MOUNTAIN COMMUNITIES – An estimated 59,000 people worldwide die of rabies each year after an infected dog is bitten or scratched World health organization; almost half of them are children under 15 years of age. You can protect your human and animal family members with preventive measures, including vaccinations.
In much of the world, rabies remains a serious health problem. Of the estimated 900 million dogs worldwide, most (75-85%) are not pets. In countries where rabies is a persistent threat and the outbreaks persist, dogs, both your own and someone else’s, can be at risk if they are not vaccinated against rabies. Many areas where outbreaks of rabies persist have limited access to resources and vaccines, and awareness and education about the disease are often low.
Know what rabies is and how it is transmitted
Rabies is a virus Zoonosis (a disease that can be transmitted from animals to humans) that causes deadly inflammation of the brain and spinal cord in not only wildlife but also domestic animals and humans. The rabies virus is transmitted through the saliva of an infected animal, usually through a bite or scratch. Domestic dogs are responsible for rabies infections in humans in up to 99% of cases.
How long it takes for rabies symptoms to show up depends on the distance the virus has to travel from the site of the sting to the brain. If someone is bitten on a toe it can take weeks or even months to show symptoms, but if their face is bitten, he or she can become rabid in a matter of days.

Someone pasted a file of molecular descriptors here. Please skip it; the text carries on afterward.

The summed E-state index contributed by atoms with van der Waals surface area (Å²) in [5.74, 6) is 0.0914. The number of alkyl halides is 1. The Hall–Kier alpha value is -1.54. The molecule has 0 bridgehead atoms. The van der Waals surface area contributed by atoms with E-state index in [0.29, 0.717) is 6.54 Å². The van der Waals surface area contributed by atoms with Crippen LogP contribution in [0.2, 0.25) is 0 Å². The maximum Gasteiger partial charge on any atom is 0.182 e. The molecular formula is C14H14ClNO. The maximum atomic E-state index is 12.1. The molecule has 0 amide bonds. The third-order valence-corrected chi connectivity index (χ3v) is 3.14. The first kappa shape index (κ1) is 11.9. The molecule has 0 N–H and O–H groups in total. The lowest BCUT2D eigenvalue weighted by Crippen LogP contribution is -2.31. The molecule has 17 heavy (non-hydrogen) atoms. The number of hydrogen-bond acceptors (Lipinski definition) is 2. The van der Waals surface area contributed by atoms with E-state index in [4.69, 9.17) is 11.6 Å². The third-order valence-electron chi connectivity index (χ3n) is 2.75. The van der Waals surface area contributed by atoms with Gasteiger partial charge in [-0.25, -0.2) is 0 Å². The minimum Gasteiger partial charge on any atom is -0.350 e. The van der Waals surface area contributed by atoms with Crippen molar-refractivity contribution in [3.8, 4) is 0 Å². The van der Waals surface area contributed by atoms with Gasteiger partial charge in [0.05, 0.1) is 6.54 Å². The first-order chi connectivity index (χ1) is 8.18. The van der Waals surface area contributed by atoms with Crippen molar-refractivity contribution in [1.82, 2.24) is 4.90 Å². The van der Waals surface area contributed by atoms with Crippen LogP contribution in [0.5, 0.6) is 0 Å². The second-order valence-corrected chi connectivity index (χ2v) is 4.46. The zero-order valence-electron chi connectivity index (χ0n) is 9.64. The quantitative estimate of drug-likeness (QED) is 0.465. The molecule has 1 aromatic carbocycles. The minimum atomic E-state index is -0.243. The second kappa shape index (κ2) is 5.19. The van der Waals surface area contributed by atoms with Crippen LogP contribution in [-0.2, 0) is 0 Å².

Once symptoms are present, the disease is 100% fatal. Symptoms include anxiety, confusion, partial paralysis, agitation, aggression, hypersalivation, difficulty swallowing, fear of water, and ultimately paralysis, coma, and death.
Beware of unknown dogs
In general, it is best not to approach unfamiliar dogs. This is especially true for dogs that sleep, eat, or care for puppies, as they can scare or protect when they sense a threat. When you meet a dog you don’t know Centers for Disease Control and Prevention warns against running and screaming and instead suggests avoiding direct eye contact and remaining motionless. Pay attention to warning behaviors such as growling, snapping, showing teeth, standing hair on the back, ears back, and rigid posture.
Make sure your dogs are vaccinated
Vaccinating dogs makes rabies 100% preventable. You can do your part by making sure your dog is kept up to date on their rabies vaccination, which is given by a veterinarian in either a yearly or a three-year dose.
Get medical help immediately
If someone has been bitten or scratched by a rabid dog and may have been exposed to rabies, vaccination may be part of treatment. However, it is important to immediately wash the wound with soap and running water for 15 minutes. This can help remove and inactivate viruses that may have been inoculated. The post-exposure vaccination course will depend on your previous vaccination history, so you will need to consult your doctor or go to the emergency room for immediate medical attention.
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